• RH: I’m relieved that I’m not the only one who had the “it seems too blonde” concern. I liked Love Chloe, but whenever I tried the sample, I felt as though I was wearing makeup that didn’t suit my coloring 🙁 and I don’t have much luck with powdery fragrances in general… oh well. It’s one of those things I like on other people but not me. I still do like it much better than Chloe which was all laundry dryer sheets! April 4, 2011 at 3:39pm Reply

  • Victoria: The original Chloe is a great fragrance, one of the fragrance legends even (it is going to be a part of my 100 great perfumes series.)
    Love, Chloe is very different, but it has conveyed the understated elegance really well. April 4, 2011 at 11:40am Reply

  • Victoria: I can see that, it is powdery (like the makeup notes I was talking about on Friday.) If you like this idea, but want something less powdery, then Cruel Gardenia might work better. April 4, 2011 at 11:42am Reply

  • Victoria: D, not crazy talk at all! Some fragrances strike me as distinctly blonde too, and I was wary of Love, Chloe for same reason. Yet, it wears like a perfect silk slip, not too blonde for brunette girls like us. 🙂

    I actually tried a blonde look at one point, but I did not like it at all. It just wasn't me. April 4, 2011 at 11:45am Reply

  • axum: Oh, yes – I like Love,Chloe….note least because it can be worn throughout the whole day. I understand about the “blonde” concern – it has kept me (foolishly) from trying a lot of little bottles that have turned out to be pretty good. April 4, 2011 at 2:54pm Reply

  • Victoria: What other fragrances do you find as "too blonde?" It is such a curious topic. I was thinking about it since I've read Dee's comment. April 4, 2011 at 3:42pm Reply

  • Victoria: Powdery notes can be quite polarizing. Some people find them comforting and others simply cannot stand them.
    I agree with you on Chloe and laundry drier sheets. Good scent for a detergent! April 4, 2011 at 3:44pm Reply

  • Mimi: I never heard that Chloe was a blond fragrance, but was once told Fracas was one. It’s an awful thing for a no-chance-of-blonde brunette to hear.

    Anyway, Chloe was such a gorgeous fragrance. It’s still beautiful, but just lacks the potency it used to have.

    I am going to try Love, Chloe now, once again because of your review and comments. April 4, 2011 at 9:28pm Reply

  • Elizabeth: I’m half Greek and half Indian. There is not even a tiny drop of blondeness in my genetic code. So it always irks me somewhat to hear certain perfumes/clothing styles/anything else described as “for blondes.” It makes me feel like I am being unfairly excluded. Trench coats, pearls, and nude lipstick (Guerlain Rouge Automatique in Voilette de Madame!) are a big part of my style. I dare anyone to tell me that I cannot wear these things because I am not a blonde! 🙂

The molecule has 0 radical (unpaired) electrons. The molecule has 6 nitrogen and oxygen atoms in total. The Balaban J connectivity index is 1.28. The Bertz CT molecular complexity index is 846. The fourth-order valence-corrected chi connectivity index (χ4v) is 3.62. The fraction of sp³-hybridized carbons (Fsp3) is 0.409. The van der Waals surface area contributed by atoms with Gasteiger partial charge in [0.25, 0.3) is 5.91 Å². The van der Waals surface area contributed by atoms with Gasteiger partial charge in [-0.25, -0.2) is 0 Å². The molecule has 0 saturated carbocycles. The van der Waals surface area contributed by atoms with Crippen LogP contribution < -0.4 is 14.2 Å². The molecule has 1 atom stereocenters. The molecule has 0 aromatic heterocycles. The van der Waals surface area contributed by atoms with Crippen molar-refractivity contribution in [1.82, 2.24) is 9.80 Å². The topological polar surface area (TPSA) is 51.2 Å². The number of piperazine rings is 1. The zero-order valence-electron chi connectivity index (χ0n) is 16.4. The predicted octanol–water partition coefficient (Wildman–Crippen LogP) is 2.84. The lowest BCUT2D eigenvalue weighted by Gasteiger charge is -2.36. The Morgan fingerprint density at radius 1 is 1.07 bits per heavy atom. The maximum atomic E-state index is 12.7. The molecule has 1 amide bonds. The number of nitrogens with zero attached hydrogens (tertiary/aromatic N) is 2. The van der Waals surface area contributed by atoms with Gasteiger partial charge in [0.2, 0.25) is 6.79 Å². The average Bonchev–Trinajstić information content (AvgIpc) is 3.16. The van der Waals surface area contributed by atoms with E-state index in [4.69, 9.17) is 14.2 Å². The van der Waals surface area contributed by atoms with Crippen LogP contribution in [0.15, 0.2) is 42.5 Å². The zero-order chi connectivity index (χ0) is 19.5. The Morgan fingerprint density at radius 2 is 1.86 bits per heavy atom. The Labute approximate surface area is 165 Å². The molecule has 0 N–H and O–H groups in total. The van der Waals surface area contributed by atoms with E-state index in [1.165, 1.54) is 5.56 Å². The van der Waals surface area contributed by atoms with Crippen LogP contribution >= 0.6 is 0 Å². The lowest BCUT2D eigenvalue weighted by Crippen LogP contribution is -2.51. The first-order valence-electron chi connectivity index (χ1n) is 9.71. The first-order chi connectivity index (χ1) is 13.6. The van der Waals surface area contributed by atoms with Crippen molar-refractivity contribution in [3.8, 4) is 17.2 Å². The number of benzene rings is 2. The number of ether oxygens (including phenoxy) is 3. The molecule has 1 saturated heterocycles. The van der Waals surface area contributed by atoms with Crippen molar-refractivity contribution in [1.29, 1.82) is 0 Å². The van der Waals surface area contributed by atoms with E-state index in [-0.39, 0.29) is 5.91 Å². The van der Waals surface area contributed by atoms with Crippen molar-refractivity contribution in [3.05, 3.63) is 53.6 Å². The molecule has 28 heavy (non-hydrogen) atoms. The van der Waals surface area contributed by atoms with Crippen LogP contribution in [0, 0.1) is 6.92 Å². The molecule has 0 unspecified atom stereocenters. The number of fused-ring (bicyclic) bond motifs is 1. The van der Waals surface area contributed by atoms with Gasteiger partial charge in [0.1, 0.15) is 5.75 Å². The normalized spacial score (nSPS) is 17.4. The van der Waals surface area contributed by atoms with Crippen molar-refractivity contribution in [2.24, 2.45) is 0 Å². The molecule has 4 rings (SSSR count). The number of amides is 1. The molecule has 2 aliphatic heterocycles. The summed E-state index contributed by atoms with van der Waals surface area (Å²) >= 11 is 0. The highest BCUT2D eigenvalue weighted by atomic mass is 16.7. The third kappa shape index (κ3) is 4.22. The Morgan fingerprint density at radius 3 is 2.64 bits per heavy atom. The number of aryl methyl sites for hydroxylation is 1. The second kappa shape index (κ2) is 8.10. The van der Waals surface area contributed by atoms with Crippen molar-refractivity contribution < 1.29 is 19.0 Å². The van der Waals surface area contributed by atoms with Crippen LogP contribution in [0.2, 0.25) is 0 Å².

Also, I think Love, Chloe is beautiful. It gives me hope to see such a well-done, elegant, non-sugar-candy perfume on the shelves of Sephora! April 4, 2011 at 10:01pm Reply

  • Victoria: Trust me, I hear you. I don't think that there is any perfume or clothing item that is "for blondes" only. It is the marketing that may suggest that, but thankfully we are free to ignore it. 🙂
    Love, Chloe is wonderfully sophisticated. That's what I love about it. April 4, 2011 at 10:19pm Reply

  • Victoria: I don't often think of perfume in terms of hair color, although I know that in the 50s it was a popular marketing tactic.

    Love, Chloe is very different from the original Chloe, but still lovely. April 4, 2011 at 10:22pm Reply

  • axum: For ages I thought of certain fragrances by Ralph Lauren, Burberry, Coach, Tommy Hilfiger and Calvin Klein as better suited to the likes of Gwyneth Paltrow than someone like me (mixed race, dark). Maybe it was the ad campaigns, with all those sun-kissed blonde models lolling around on Cape Cod lawns or horses. Chloe was the city version of that. Maybe that is why I often gravitate to Shiseido, Kenzo and other “Asian” cosmetics brands – it is easier to relate to the aesthetic. April 4, 2011 at 10:28pm Reply

  • RH: Hi Axum, I hope you don’t feel I’m intruding in the conversation- I think I know where you’re coming from. I’m Asian and couldn’t care for Ralph Lauren, Burberry, Coach, Calvin Klein and the likes because of the strong American/western images I associated with them. (I didn’t really like any of their scents either) I also notice that SAs suggest scents from the “Asian” brands you mentioned to me based on my ethnicity, or say something along the lines of “Oh! You’re Asian so you must love ____”